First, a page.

Republicans in North Carolina hold a strong grip on the state legislature and have sought to limit the powers of the Democratic governor, as well as institute strict voting laws, presumably to prevent further Democratic wins at the ballot box. But after several recent rejections in the courts, the GOP in the Tar Heel state has shifted its agenda to seize control of the judiciary.
As of this year, judges in North Carolina's state courts are required to identify their party affiliation on voting ballots. As The New York Times pointed out, North Carolina was the first state to implement such a requirement in nearly a century.
In response, the Republican-led General Assembly stripped the state's Democratic governor of his power to name replacements for retiring Republican judges by reducing the size of the state Court of Appeals, the Times reported.
"Instead of changing the way they write their laws, they want to change the judges," Gov. Roy Cooper told the Times.
Almost a dozen of Cooper's vetoes have been overridden by the legislature so far, most recently on Monday "when lawmakers sustained a bill to eliminate judicial primary elections, which Mr. Cooper called part of an effort to 'rig the system,'" the Times reported.
In the month of October "lawmakers drew new boundaries for judicial districts statewide, which critics say are meant to increase the number of Republican judges on district and superior courts and would force many African-Americans on the bench into runoffs against other incumbents," the Times also reported.
Republicans such as Rep. Justin Burr have said the party is just "making good policy," according to the Times.
Judicial courts have become increasingly polarized over the years in general, and North Carolina hasn't just followed suit -- it's quietly lead the way.
Senate Majority Leader Mitch McConnell, R-Ky., refused to let former President Barack Obama nominate Merrick Garland to the Supreme Court for his final 10 months in office, after the death of Justice Antonin Scalia, ensuring the seat would be vacant for President Donald Trump to fill. While Trump has struggled to push his agenda and achieve legislative wins, he has silently made moves that could have a long lasting impact on federal courts, all with the help from the conservative think tank, The Heritage Foundation.
Salon has previously reported:
When Trump entered office, he inherited over 100 judicial vacancies. The number of judicial vacancies grew during the Obama administration, when Senate Republicans refused to confirm many of Obama’s nominees to the seats Trump is now filling. When Obama entered office, there were 54 judicial vacancies. President Trump now has the opportunity to fill over 130.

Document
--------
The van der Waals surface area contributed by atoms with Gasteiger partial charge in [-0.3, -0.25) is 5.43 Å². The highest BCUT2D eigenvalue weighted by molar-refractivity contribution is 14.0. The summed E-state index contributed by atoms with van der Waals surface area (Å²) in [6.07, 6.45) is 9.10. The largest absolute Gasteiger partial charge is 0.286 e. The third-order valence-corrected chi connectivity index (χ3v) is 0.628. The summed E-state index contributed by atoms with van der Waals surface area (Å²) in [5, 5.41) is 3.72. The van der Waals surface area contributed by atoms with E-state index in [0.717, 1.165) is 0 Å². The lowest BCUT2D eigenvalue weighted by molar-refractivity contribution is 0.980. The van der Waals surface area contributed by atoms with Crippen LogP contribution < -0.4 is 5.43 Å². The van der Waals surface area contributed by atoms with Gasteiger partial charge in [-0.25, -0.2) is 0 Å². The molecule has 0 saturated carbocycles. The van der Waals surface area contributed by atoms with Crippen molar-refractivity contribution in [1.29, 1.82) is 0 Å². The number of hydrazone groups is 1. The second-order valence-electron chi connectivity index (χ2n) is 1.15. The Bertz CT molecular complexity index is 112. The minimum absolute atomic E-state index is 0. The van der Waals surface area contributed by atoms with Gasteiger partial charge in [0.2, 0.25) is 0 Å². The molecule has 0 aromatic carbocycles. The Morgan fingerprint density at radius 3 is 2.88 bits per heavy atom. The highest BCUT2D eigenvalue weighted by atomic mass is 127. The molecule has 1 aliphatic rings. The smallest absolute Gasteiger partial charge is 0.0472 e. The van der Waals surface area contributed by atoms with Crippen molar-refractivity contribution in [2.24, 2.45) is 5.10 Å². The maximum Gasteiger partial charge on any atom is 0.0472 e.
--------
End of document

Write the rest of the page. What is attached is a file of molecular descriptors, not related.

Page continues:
Those who closely watch the courts — legal reporters, scholars left and right, and US senators — agree: Trump’s efforts to transform the federal judiciary may be the most enduring accomplishment of his presidency.
Still, the power grab Republicans are looking to make in North Carolina has been described as unprecedented.
"We’re the first state since 1921 moving toward partisan elections for judges," Representative Marcia Morey, a Democrat who was a district court judge before entering the legislature, told the Times. "I feel like we’re taking off the black robes and we’re putting on red and blue robes, and does that really serve the interests of justice?"
Almost $20 million in TV advertisements flooded the State Supreme Court races last year, the Times reported, all of which was funded by outside groups. After $2.8 million in ads dominated a race in which a Democrat unseated a Republican, the balance of the court was shifted. According to the Times, "Republican lawmakers shortly after required Supreme Court candidates — who had run without party labels — to appear on a partisan ballot."
North Carolina has also been the subject of a brutal voter suppression campaign. In May, the Supreme Court refused to allow a voting law in the state that was struck down by a federal court and described as a law that would "target African-Americans with almost surgical precision."
Michael Crowell, a former associate director of the Institute of Government at the University of North Carolina, told the Times, "anybody who has been around for a while will tell you what’s happened in the last few years is on an entirely different level than anything done before."
Crowley, who said he is not affiliated with a political party, added, "the common feature here is that so much of it seems to be designed to manipulate the election process."